In a Detroit bankruptcy, who is first in line?
The state-appointed emergency manager for Detroit, Kevyn Orr, has been given a year of legal authority to address Detroit’s insolvency problem. It is a herculean task to right decades of complex problems. Muniland observers believe that the city will end up filing for Chapter 9 bankruptcy.
The rationale for this relates to certain limitations of the emergency manager’s authority. Outside of Chapter 9, the emergency manager cannot legally cut debt or pension liabilities, and the likelihood that bond market creditors and the city’s 48 unions will voluntarily make concessions seems slim.
Orr has authority to cut public employee wages. He possibly could obtain pension concessions as part of wage negotiations. Detroit Mayor Dave Bing already reduced public employee wages by 10 percent last July, when he used his new authority under the state’s Consent Agreement to cut the pay of city workers in 40 unions and make other changes to labor agreements.
Lots of estimates of the city’s debt liabilities have been floating around, but here is what the emergency manager’s report says (page 20):
The City has liabilities of approximately $9.4 billion in special revenue bonds, state revolving loans, pension certificates of participation (i.e., POCs), mark-to-market swap liabilities, unlimited and limited tax general obligation bonds and various other funded City debts.
According to the report of the Detroit Financial Review Team in February, 2013, city officials have projected that over the next five years, the cash needed to fund these long-term liabilities will total approximately $1.9 billion. This is cash that the city does not have, and it is effectively locked out of bond markets until it achieves some fiscal stability and soundness. That could take years.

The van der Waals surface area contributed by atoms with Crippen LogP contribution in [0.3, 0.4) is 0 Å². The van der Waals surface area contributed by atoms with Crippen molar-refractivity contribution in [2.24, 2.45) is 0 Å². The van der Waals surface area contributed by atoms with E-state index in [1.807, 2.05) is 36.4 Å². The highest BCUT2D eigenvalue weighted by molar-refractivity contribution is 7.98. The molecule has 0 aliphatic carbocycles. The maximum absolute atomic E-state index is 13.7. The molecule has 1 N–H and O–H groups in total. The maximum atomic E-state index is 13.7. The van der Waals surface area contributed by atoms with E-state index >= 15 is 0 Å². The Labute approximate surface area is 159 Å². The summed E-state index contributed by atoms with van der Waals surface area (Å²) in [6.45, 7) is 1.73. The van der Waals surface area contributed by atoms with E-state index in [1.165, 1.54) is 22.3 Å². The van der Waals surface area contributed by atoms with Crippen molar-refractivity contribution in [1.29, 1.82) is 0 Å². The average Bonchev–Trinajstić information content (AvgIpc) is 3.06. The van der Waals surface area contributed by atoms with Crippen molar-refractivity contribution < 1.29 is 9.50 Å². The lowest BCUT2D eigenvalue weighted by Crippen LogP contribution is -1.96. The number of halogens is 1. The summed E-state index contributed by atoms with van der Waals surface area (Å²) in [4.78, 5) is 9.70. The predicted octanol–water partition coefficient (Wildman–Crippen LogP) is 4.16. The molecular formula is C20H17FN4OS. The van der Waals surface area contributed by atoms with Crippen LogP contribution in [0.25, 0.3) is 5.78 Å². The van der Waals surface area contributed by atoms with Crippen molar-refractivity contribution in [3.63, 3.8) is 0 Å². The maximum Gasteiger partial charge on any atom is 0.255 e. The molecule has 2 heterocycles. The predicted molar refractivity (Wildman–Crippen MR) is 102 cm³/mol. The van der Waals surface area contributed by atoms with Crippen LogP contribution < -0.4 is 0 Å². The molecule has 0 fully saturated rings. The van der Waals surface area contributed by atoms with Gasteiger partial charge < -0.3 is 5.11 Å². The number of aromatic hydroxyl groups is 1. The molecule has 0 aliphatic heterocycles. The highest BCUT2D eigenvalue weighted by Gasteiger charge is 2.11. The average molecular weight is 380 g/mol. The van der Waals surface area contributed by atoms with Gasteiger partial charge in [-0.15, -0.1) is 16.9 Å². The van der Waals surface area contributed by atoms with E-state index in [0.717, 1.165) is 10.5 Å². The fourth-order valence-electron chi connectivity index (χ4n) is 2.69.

Over $5 billion of Detroit’s debt load is in revenue bonds related to its sewer and water systems and the airport. These are properties that Orr has discussed selling so that debt could possibly be retired with asset sales. The need for cash to service that debt would be eliminated, but the city would lose valuable assets.
The city has certain liabilities that cannot undergo haircuts in a bankruptcy filing. These are the city’s $800 million of interest rate swaps associated with their pension certificates of participation (POCs), which were $439 million out of the money as of June 30, 2012 (page 118):
The city is paying its swap counterparties a fixed interest rate of approximately 6 percent and receiving payments back of approximately 0.57 percent (current three month Libor ~0.27 percent + 0.30 percent = 0.57 percent for the floating rate). The city’s swap counterparties cannot take haircuts if bankruptcy is filed, according to a creditor attorney that I spoke to. In fact, they move to the head of the creditor line. The same part of the bankruptcy code that was used in the Lehman bankruptcy (Chapter 11) applies to Detroit (Chapter 9). Swaps are settled (netted and paid) when the entity enters the bankruptcy process. From the Stanford Law Review:
Under the Bankruptcy Code, creditors of a failed entity are stayed or prohibited from seizing that entity’s assets. Since 1978, however, Congress has exempted derivatives counterparties from the automatic stay and permitted the termination of the derivatives contracts.
Clearly Detroit’s derivative counterparties will siphon precious cash away from the insolvent city if it were to enter bankruptcy. This cash payment to swap counterparties could likely be in the $400 million range. Bondholders are not on par with derivatives counterparties, and will likely have less recovery. Public pensions and retiree healthcare benefits will also likely take haircuts through this process. It’s a long, hard road ahead for Detroit’s stakeholders and creditors.